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Cigar band style herald officially adopted at 1959 Shareholders meeting and cars started to be repainted in the Century Green scheme June 1959. Originally, boxcars painted in the Century green had black roof and ends. September 18, 1961 - the line in the reporting marks was removed. During 1963 - cars started to appear with entire car body painted Century Green and smaller herald appeared on boxcars starting in 1964. Covered hoppers and flexi-van flats were painted gray with black lettering - despite what some model companies have produced - the NYC did not paint covered hoppers Century Green. A small number of covered hoppers were painted black ( usually assigned to company sand service), but never green. It appears that Flexi-van flats never received the cigar band herald. Lots 130G and 148G cars had no heralds.
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Pacemaker Freight Service

Pacemaker cars painted starting in 1946 for service as cars were modified from regular boxcar service to high speed lightweight service. It took until 1953 before all 1000 lot 737-B cars were modified and painted for Pacemaker service.

At time of introduction in 1946, the cars were red and grey with white reporting marks.
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The reporting marks were found hard to read, so in 1948/49, they were changed to black.
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In 1955, the background of the herald was changed to black.
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Cars were renumbered in 1960 and the reporting marks returned to white.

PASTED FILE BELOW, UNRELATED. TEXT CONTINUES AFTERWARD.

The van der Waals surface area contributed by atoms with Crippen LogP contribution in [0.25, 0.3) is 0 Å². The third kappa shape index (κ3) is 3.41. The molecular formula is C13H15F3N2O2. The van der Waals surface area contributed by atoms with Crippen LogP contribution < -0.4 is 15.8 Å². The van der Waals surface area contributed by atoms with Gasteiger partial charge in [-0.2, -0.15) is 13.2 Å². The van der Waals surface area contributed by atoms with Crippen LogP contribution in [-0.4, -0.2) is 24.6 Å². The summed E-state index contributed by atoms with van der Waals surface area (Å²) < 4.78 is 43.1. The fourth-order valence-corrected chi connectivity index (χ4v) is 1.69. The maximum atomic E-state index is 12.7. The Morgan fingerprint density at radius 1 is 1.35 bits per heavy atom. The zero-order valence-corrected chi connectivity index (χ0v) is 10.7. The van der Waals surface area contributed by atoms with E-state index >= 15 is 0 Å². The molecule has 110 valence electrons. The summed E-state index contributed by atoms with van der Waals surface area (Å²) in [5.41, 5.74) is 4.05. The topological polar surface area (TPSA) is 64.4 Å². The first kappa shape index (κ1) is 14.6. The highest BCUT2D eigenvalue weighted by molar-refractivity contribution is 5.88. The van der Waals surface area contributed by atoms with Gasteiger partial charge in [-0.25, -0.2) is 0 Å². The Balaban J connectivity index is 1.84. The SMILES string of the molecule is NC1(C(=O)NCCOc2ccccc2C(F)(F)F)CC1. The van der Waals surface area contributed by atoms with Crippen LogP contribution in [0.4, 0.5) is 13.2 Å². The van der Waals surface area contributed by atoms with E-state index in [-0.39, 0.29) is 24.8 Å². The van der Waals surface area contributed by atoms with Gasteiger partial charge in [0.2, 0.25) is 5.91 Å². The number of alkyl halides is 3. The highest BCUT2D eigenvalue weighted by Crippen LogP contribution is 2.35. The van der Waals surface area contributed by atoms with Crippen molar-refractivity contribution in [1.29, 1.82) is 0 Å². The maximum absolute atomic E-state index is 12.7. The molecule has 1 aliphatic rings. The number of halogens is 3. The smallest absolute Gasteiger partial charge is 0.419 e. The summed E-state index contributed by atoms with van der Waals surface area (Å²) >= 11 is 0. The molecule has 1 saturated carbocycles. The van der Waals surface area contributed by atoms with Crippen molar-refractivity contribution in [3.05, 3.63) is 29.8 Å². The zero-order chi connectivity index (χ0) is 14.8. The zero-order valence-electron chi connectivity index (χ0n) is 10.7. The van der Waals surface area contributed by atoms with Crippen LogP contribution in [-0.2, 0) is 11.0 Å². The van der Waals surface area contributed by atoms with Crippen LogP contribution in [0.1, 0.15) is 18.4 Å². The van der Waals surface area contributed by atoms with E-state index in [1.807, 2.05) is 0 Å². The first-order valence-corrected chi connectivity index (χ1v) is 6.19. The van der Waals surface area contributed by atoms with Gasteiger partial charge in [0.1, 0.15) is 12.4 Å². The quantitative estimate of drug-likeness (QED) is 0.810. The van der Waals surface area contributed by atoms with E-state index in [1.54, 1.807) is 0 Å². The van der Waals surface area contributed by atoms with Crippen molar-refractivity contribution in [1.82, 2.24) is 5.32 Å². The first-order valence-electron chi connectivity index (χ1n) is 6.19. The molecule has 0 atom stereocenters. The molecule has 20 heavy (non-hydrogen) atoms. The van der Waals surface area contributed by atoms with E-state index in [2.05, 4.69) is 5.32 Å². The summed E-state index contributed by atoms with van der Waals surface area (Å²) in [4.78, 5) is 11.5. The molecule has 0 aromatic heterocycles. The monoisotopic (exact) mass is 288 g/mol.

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Diesel Locomotives

The NYC’s 4 FT’s 1600-3 delivered in 1944 were all black with vertical & horizontal nose stripes, but not a true lightning stripe. The 2 F2’s 1604-5 delivered in1946 had the same scheme.
Four E7’s were delivered 3/45 with an early version of the lightning stripe. 4000-1 were light gray with a dark gray band. 4002-3 were black with a black band. Four more E7’s 4004-7 in 10/45 were delivered with the early light gray with dark gray band scheme.
E7’s 4008-23 were delivered in 4/47 with the standard passenger lightning stripe.
F3’s 1606-1610 were delivered 6/47 with the standard lightning stripe and the gray bar ending behind the rear porthole. B-units were solid black. This appeared to be the freight scheme for other units delivered through 1948.
After that the standard freight lightning stripe scheme had the gray band extending the full length of the carbody and the band was also applied to the b-units.
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The cigar band paint scheme for locomotives appears to have been phased in from 1960 to 1962. (Another source claims 1957.)
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Cabeese

steel bay window caboose ready to run 160 73201 big  
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Further Reading

NYC Modeler ezine.